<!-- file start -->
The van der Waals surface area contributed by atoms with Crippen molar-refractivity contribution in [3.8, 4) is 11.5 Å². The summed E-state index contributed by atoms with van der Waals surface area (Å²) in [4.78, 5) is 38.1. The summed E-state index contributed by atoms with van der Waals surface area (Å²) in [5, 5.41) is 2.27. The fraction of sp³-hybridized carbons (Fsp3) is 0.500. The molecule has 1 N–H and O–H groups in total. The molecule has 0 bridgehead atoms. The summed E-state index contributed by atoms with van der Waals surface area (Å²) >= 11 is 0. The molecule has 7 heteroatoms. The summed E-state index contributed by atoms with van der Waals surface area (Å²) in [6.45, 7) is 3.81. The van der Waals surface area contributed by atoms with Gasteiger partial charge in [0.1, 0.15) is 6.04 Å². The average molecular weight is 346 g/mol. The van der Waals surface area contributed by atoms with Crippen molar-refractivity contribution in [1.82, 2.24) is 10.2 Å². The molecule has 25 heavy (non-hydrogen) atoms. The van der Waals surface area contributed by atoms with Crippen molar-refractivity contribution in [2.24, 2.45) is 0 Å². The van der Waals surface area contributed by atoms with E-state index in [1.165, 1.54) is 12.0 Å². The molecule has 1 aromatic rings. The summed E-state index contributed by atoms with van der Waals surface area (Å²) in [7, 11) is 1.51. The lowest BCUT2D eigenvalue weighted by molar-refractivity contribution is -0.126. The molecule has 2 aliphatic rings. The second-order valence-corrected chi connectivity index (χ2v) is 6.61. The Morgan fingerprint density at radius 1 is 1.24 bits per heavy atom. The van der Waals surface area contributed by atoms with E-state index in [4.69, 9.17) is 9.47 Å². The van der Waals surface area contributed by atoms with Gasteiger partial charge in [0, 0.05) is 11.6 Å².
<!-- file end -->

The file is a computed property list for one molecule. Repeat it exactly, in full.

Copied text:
The van der Waals surface area contributed by atoms with Crippen molar-refractivity contribution in [3.8, 4) is 11.5 Å². The summed E-state index contributed by atoms with van der Waals surface area (Å²) in [4.78, 5) is 38.1. The summed E-state index contributed by atoms with van der Waals surface area (Å²) in [5, 5.41) is 2.27. The fraction of sp³-hybridized carbons (Fsp3) is 0.500. The molecule has 1 N–H and O–H groups in total. The molecule has 0 bridgehead atoms. The summed E-state index contributed by atoms with van der Waals surface area (Å²) >= 11 is 0. The molecule has 7 heteroatoms. The summed E-state index contributed by atoms with van der Waals surface area (Å²) in [6.45, 7) is 3.81. The van der Waals surface area contributed by atoms with Gasteiger partial charge in [0.1, 0.15) is 6.04 Å². The average molecular weight is 346 g/mol. The van der Waals surface area contributed by atoms with Crippen molar-refractivity contribution in [1.82, 2.24) is 10.2 Å². The molecule has 25 heavy (non-hydrogen) atoms. The van der Waals surface area contributed by atoms with Crippen molar-refractivity contribution in [2.24, 2.45) is 0 Å². The van der Waals surface area contributed by atoms with E-state index in [1.165, 1.54) is 12.0 Å². The molecule has 1 aromatic rings. The summed E-state index contributed by atoms with van der Waals surface area (Å²) in [7, 11) is 1.51. The lowest BCUT2D eigenvalue weighted by molar-refractivity contribution is -0.126. The molecule has 2 aliphatic rings. The second-order valence-corrected chi connectivity index (χ2v) is 6.61. The Morgan fingerprint density at radius 1 is 1.24 bits per heavy atom. The van der Waals surface area contributed by atoms with E-state index in [4.69, 9.17) is 9.47 Å². The van der Waals surface area contributed by atoms with Gasteiger partial charge in [0, 0.05) is 11.6 Å².